The Decemberists 

The King is Dead

Those disappointed by an excess of faerie queens and shape-shifters of The Decemberists' last outing will find sweet simplicity on the band's latest, The King is Dead. Frontman Colin Meloy's flirtations with concept albums and 15-minute prog-rock epics are nowhere to be found here. Instead, the troop has returned with their folksiest effort yet. It's almost a proper country album.

That shouldn't be too surprising. The Portland, Ore., rockers have always been a folk band at heart. But that sound is much more pronounced here, complete with lap slide guitar, soaring fiddles and some serious harmonica. A stark contrast to the pseudo-metal shredding in 2009's Hazards of Love, the band pulls off the tight-but-not-too-tight play-style effortlessly.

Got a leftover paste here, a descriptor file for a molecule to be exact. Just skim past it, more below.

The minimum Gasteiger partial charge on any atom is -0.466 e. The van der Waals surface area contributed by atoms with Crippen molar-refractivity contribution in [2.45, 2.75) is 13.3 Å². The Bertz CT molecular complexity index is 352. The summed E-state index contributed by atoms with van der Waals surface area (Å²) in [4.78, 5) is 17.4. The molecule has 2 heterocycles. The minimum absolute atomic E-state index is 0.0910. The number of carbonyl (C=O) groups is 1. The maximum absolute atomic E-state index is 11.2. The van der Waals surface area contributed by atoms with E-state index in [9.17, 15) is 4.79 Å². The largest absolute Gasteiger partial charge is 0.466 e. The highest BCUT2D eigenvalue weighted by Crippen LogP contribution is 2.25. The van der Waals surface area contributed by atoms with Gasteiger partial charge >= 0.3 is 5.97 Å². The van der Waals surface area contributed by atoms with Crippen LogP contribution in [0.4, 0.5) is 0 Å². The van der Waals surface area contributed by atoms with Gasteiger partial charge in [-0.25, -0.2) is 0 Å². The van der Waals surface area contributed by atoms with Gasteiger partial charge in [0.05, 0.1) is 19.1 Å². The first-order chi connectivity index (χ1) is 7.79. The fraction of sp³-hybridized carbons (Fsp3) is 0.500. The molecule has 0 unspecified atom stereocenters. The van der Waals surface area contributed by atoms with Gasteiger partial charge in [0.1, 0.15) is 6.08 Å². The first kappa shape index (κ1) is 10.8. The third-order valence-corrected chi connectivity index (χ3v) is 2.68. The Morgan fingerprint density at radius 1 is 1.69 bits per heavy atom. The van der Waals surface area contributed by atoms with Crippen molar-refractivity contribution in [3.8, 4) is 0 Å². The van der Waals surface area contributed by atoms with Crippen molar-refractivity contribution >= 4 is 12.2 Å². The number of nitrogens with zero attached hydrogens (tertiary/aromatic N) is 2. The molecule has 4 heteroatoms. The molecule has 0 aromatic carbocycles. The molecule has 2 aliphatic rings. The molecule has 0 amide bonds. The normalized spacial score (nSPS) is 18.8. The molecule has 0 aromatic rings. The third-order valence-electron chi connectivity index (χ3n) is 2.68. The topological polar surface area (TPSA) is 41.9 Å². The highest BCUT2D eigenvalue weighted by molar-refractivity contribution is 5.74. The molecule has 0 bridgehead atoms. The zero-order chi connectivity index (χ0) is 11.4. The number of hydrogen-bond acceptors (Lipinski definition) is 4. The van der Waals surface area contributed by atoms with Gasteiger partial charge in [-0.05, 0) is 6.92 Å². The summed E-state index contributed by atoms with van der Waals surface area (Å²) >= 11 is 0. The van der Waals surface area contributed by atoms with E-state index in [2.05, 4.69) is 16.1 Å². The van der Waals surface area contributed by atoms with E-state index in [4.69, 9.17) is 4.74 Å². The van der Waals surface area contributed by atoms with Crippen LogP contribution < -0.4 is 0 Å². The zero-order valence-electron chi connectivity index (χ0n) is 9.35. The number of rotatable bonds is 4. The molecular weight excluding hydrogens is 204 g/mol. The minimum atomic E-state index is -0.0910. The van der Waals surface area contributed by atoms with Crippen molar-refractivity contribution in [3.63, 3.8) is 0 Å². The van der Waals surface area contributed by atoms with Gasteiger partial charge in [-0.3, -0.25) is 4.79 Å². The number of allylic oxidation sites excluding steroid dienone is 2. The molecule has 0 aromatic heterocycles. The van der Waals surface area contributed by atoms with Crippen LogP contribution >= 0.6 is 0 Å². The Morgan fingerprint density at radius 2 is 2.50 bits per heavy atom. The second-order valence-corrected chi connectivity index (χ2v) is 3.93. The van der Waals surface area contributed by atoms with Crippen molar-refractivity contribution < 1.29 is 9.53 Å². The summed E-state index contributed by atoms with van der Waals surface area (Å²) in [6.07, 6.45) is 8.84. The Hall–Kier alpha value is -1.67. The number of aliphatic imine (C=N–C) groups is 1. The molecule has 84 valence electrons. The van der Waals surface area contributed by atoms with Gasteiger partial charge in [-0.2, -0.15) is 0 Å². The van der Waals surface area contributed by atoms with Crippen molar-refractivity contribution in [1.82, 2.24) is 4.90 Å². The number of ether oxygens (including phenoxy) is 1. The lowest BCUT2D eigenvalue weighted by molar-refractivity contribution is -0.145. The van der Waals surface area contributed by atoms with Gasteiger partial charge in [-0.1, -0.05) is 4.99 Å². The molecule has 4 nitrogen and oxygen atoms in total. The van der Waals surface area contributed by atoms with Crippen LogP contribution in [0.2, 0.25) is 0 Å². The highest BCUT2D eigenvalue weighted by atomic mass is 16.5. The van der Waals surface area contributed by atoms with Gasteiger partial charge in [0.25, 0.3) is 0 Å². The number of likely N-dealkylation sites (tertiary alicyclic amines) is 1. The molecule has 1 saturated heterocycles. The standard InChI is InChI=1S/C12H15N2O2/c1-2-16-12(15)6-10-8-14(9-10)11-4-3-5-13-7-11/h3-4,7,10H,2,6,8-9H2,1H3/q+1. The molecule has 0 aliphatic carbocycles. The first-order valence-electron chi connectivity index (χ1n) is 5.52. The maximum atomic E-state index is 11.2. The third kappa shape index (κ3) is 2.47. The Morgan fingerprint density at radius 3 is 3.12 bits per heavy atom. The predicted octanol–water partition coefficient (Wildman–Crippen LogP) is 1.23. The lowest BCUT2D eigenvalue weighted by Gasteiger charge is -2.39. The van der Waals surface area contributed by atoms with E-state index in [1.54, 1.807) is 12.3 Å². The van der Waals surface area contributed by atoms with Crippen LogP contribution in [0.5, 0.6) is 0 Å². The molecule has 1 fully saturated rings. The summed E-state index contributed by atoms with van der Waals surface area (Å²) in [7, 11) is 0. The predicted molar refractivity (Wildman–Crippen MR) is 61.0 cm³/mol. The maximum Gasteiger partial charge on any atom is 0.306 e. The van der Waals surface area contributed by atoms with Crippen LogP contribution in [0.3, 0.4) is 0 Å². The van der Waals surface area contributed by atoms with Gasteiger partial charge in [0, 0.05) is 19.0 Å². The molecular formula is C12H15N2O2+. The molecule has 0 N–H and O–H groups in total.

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And that rustic emphasis produces some of the more memorable inclusions of the band's back catalogue, from sweet seasonal reflections to energetic rabble-rousers. "Don't Carry It All" is a powerful album-opener, while "Rox In The Box" is as strong a single as the band has ever produced.

The only real disappointment here is Meloy's comparative timidness. The Hazards of Love was one of his weaker efforts, but his willingness to explore territory as audacious as rock opera melodrama was impressive. As a follow-up, Kings is satisfying but ultimately safe.

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